There's still club football, of course. Barcelona was, in many ways, an unfortunate initial European destination for him, given that the coach at the time was Louis van Gaal, the doctrinaire Dutchman who had no truck with Riquelme's style. Deployed sparingly and wastefully, Riquelme must have been glad to get away to the comparative anonymity of Villareal, where he has thrived.

And there's still time for him to change his mind about international retirement. After all, the most distinguished No. 10 of recent years did so before the World Cup, and helped to propel his side all the way to the final...

Tuesday, September 19, 2006


Law 12 and How to Misinterpret It

The redoubtable Alan Parry, who had the good fortune to be calling the engaging Manchester United v. Arsenal encounter on Sunday, expressed mild surprise at two decisions by referee Graham Poll (yes, our favourite man) early in the first half.

Australian fans will no doubt nod their heads sagely at this point. However, in the present instance, Poll got it right on both counts.

Parry’s comments showed how widespread is the misunderstanding of the sanctions due in the case of goalkeeping misdemeanours. The first incident involved Jens Lehmann handling foolishly outside the area as Wayne Rooney rushed towards him. Poll gave a direct free kick and a yellow card, and Parry remarked that “under the laws, he could have gone off”.

In fact, the notion that “a goalkeeper handling outside his area should get sent off” is mistaken. Outside the penalty box, the goalkeeper simply becomes like any other player, and the sanctions concerning handball apply to him as they would to anyone. The section of Law 12 dealing with direct free kicks makes this quite clear.

In other words, he should only get sent off if the handball (a) is deliberate, (b) denies an obvious goalscoring opportunity (see Law 12 again, “Sending-off offences”). (a) applied to Lehmann, but (b) clearly didn’t.

Perhaps the few famous instances of goalies being dismissed for handling outside their area, including the case of Gianluca Pagliuca in 1994 (which became well-known mainly because of its sequel, the extraordinary substitution of Roberto Baggio), have clouded some minds.

Then, at the other end, Tomasz Kuszczak fouled a somewhat theatrical Emmanuel Adebayor in the area. Kuszczak was clearly “the last defender”. Again, Parry instantly appeared to conclude that a red card was likely (in fairness, he didn’t explicitly say so, but the implication was there).

No law of the game is as commonly misrepresented as this one.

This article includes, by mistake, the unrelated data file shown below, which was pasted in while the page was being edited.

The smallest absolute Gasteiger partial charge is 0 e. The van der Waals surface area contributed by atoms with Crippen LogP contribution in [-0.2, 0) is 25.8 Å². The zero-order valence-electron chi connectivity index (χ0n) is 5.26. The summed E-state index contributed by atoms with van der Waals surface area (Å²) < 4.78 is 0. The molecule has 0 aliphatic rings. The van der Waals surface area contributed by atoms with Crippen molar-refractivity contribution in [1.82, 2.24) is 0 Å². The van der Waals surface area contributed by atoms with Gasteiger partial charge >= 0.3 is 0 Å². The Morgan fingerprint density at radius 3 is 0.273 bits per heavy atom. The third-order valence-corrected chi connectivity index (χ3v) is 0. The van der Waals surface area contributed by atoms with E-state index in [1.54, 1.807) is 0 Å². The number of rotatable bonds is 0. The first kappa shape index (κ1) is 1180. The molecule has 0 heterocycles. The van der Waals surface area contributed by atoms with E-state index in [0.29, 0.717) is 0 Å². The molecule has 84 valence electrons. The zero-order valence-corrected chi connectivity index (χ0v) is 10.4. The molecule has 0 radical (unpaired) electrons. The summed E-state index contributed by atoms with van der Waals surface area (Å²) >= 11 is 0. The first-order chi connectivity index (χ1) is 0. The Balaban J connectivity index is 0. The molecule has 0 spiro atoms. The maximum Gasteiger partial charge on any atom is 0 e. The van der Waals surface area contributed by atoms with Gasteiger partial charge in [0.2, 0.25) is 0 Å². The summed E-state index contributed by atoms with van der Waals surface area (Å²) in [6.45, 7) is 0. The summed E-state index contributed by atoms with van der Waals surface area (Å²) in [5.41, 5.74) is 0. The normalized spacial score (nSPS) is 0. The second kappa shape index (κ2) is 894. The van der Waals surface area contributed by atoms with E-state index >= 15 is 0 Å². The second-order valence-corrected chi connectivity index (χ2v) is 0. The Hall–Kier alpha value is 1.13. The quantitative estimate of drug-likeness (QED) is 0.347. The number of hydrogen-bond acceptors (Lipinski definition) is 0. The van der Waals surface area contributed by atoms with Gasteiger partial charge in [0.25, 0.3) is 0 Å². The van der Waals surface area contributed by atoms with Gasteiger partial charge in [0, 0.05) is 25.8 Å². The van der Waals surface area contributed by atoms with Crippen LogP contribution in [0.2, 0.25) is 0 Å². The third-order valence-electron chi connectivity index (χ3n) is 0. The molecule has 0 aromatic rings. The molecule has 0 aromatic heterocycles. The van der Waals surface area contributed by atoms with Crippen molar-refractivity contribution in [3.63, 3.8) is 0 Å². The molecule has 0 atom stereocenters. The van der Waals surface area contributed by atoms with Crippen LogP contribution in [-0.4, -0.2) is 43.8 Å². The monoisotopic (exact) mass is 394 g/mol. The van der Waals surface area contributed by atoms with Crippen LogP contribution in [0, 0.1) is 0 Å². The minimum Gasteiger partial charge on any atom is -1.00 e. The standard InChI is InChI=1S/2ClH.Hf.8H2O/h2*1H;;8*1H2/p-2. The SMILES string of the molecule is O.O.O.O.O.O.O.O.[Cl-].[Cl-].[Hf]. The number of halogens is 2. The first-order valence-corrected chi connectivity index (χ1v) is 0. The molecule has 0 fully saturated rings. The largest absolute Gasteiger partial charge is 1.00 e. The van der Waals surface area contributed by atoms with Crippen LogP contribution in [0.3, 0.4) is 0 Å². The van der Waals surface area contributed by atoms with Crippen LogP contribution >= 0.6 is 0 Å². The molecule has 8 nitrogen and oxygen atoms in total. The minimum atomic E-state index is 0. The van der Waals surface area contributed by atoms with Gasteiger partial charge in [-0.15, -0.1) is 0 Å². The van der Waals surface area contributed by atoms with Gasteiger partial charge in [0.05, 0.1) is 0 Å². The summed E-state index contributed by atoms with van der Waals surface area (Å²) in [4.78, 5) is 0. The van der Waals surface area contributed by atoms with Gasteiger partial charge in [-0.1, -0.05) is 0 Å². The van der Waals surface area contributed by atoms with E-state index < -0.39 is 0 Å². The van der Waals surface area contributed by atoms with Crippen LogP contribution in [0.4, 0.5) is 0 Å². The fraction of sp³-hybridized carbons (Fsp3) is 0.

Let’s return to Law 12. A player is to be sent off if he:

…denies an obvious goal-scoring opportunity to an opponent moving towards the player’s goal by an offence punishable by a free kick or a penalty kick…

Now, although I have a serious problem with the final four words of that law (a future blog piece on that some time), the basic principle is sound. And the words in bold are crucial, for good reason. In this case, Adebayor was actually moving away from goal, at the time when Kuszczak made his apparent contact.

No red card.

Monday, September 18, 2006


There's No Substitute

All sorts of questions were asked of Nick Theodorakopoulos and Terry Butcher at the post-match press conference yesterday. The game had been a horribly uneven and clumsy one, with Newcastle providing the best and worst moments and Sydney merely providing the mediocre ones. Sydney’s disciplinary record, Newcastle’s defensive problems, Sydney’s struggle to secure Benito Carbone’s signature, Newcastle’s goalkeeping lacuna…they all got an airing.

But what about the issue of substitutes?

Let me explain. Pierre Littbarski was bitterly criticized by the Sydney FC faithful for much of last season for his unimaginative attitude towards substitution. With cuckoo-clock predictability, he would throw on his first set of fresh legs around the 75 minute mark, even if the team’s performance had been crying out for a personnel change since before half-time.

One hoped that things would change under Terry Butcher. But there were bad signs on Sunday.

Alex Brosque, although he contributed manfully on his return to the team, was so far from full fitness that many wondered what he was doing starting the game at all. Butcher described that decision afterwards as a “gamble”, which he claimed had paid off (those who witnessed Ruben Zadkovich’s nimble cameo towards the close might disagree).

But why on earth was Brosque kept on for the entire 90 minutes? It defied logic.

Butcher waited until late, late in the second half to make his first switch. And there were some very tired legs out there in the closing 45 minutes.

Similarly, Nick Theodorakopoulos should attract plenty of criticism for his craven approach once Sydney went down to ten. No changes in personnel until a couple of minutes before the close. And the eventual tactical reshuffle? A central defensive midfielder was replaced by…another one!